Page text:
Sadashiv Maskle


“Entrepreneurship brought great changes to my life. It has changed my social status and brought more financial stability for me and my family. I only hope that my entrepreneurial journey will change other people’s lives too.”

Sadashiv Maskle grew up in Pune, in rural India. As the eldest son in a lower middle class family, it fell to him to provide for parents and siblings, especially after his father retired and his mother was unable to find work.

So he moved to Mumbai and took a job with a technology company, he worked as a supervisor installing solar inverters. Unfortunately he was unable to earn enough to support his family and himself and so was forced to move home. However it was this experience that would lead Sadashiv to form a plan. He recognised the potential that durable, high quality solar products could bring to businesses and communities across urban and rural India, he explains: “With 45,000 villages in Pune alone, and 600,000 across India, there is huge untapped potential when it comes to using green energy. Solar products are in high demand due to the increase of power tariffs and the shortage of thermal and hydropower solutions, it seemed like a good idea.”

However starting the company was not simple, due to a lack of capital and resources Sadashiv spent years trying to get the project off the ground. It was not until he came across Bharatiya Yuval Shakti Trust (BYST), YBI member organisation in India, that his efforts came to fruition. 

BYST believed in the potential of Sadashiv’s business ideas. At first they helped him develop a comprehensive business plan. This then lead to giving him access to financial support and loans. They also paired him with a local mentor, who was able to help him navigate areas such as management, marketing and finance.

The assistance meant Sadashiv was able to get Disha Sunlight off the ground. The company sells a wide range of integrated solar energy solutions, from large power plants to small residential solar panels, street lighting and water heating systems and has already been recognised for its positive impact. 

In 2017 Sadashiv was a winner in the United Nations Conference on Trade and Development (UNCTAD) Young Entrepreneur Awards.The nominees were identified because of their work and contribution to the 17 Sustainable Development Goals adopted at the United Nations in 2015. Sadashiv's company fulfils a number of them, for example:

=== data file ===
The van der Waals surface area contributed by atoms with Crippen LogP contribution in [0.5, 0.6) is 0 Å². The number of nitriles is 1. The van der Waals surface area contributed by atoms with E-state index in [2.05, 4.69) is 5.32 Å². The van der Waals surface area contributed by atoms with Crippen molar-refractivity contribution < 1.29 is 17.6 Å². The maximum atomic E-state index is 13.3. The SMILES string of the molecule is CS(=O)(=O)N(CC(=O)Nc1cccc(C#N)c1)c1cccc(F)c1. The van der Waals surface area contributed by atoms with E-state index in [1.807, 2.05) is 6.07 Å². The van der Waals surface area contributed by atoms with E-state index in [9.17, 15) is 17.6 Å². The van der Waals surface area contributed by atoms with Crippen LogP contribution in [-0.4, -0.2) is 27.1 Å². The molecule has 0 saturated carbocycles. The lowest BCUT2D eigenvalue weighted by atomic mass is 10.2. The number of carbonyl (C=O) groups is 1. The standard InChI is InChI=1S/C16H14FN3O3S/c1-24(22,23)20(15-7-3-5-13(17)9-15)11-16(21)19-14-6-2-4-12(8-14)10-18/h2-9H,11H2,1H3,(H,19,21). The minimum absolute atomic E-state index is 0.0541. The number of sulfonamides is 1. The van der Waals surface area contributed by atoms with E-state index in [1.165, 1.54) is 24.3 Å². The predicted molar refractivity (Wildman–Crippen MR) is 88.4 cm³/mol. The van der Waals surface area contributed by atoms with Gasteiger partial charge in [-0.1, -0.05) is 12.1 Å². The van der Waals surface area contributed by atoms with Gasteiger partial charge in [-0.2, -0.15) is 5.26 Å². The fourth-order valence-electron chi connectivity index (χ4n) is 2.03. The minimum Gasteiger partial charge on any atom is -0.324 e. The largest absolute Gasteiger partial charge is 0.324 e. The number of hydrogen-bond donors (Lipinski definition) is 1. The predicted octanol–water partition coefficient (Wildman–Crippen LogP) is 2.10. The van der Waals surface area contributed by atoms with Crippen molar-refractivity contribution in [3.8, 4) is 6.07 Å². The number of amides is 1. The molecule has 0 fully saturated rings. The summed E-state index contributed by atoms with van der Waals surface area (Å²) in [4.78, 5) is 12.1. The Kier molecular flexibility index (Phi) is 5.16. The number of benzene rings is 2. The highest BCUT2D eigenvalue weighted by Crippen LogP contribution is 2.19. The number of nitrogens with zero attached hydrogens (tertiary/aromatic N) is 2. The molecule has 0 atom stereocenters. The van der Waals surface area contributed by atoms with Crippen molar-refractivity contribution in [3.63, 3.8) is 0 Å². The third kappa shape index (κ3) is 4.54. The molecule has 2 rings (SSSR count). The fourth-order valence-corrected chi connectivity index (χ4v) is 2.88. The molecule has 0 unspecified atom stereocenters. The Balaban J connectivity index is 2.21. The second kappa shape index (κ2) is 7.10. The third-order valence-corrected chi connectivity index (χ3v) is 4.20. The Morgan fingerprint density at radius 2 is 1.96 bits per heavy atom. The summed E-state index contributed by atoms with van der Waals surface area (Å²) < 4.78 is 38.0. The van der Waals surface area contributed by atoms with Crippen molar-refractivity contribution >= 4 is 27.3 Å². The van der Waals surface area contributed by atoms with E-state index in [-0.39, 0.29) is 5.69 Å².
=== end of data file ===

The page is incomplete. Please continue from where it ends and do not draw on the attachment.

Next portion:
• SDG 1: No poverty – His company is creating jobs and helping marginalised farmers to increase their monthly income;
  • SDG 4: Quality education – Providing solar lighting in remote areas has enabled young people to study into the evenings and allowed schools in remote villages to install solar-power computers;
  • SDG 12: Responsible consumption and production – Disha Sunlight’s solar products and solutions are ecologically friendly, meaning that a one-time investment lasts for a minimum 25 years, with zero maintenance costs;
  • SDG 13: Climate action – Solar energy reducing the carbon footprint which, has a positive impact on the global ecosystem;
  • SDG 15: Life on land – Disha Sunlight’s water conditioning systems, used by the forestry department of the Indian Ministry of Environment, ensures that water is safer for animals and plants in rural communities.

The accolade not only cemented Sadashiv’s dedication, it also resulted in him winning $15,000 to invest in his company, which he has big plans for.

Sadashiv aims to become one of the most important players in India’s rural infrastructure market, providing integrated solar solutions to more than 80% of rural and remote communities, he explains: “As the government increases its efforts to raise awareness for solar energy adoption and with the rapid cost reduction in solar technologies, there will be even more opportunities for my business to grow.” 

As well as contributing to India’s greener future Sadashiv is also keen for Disha Sunlight to create hundreds of employment opportunities and provide vocational training for young people in the villages it serves. 

“I would love to create hundreds of employment and vocational training opportunities. I really just want my entrepreneurial journey to change other people’s lives too.”

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